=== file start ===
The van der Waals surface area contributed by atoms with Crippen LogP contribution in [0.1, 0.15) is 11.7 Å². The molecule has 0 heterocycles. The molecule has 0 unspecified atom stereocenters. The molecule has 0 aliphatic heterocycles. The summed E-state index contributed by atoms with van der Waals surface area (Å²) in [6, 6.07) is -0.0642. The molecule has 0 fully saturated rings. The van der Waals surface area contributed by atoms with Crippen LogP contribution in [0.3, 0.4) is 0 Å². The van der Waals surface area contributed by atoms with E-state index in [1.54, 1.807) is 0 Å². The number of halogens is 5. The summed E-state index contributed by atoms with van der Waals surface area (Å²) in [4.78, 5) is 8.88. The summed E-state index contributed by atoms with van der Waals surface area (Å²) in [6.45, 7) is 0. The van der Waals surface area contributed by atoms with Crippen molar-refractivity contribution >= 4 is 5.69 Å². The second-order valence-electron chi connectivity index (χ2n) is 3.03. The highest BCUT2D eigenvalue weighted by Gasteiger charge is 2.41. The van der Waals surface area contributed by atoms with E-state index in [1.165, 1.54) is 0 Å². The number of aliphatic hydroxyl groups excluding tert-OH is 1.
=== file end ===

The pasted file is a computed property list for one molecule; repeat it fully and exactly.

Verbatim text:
The van der Waals surface area contributed by atoms with Crippen LogP contribution in [0.1, 0.15) is 11.7 Å². The molecule has 0 heterocycles. The molecule has 0 unspecified atom stereocenters. The molecule has 0 aliphatic heterocycles. The summed E-state index contributed by atoms with van der Waals surface area (Å²) in [6, 6.07) is -0.0642. The molecule has 0 fully saturated rings. The van der Waals surface area contributed by atoms with Crippen LogP contribution in [0.3, 0.4) is 0 Å². The van der Waals surface area contributed by atoms with E-state index in [1.54, 1.807) is 0 Å². The number of halogens is 5. The summed E-state index contributed by atoms with van der Waals surface area (Å²) in [4.78, 5) is 8.88. The summed E-state index contributed by atoms with van der Waals surface area (Å²) in [6.45, 7) is 0. The van der Waals surface area contributed by atoms with Crippen molar-refractivity contribution >= 4 is 5.69 Å². The second-order valence-electron chi connectivity index (χ2n) is 3.03. The highest BCUT2D eigenvalue weighted by Gasteiger charge is 2.41. The van der Waals surface area contributed by atoms with E-state index in [1.165, 1.54) is 0 Å². The number of aliphatic hydroxyl groups excluding tert-OH is 1.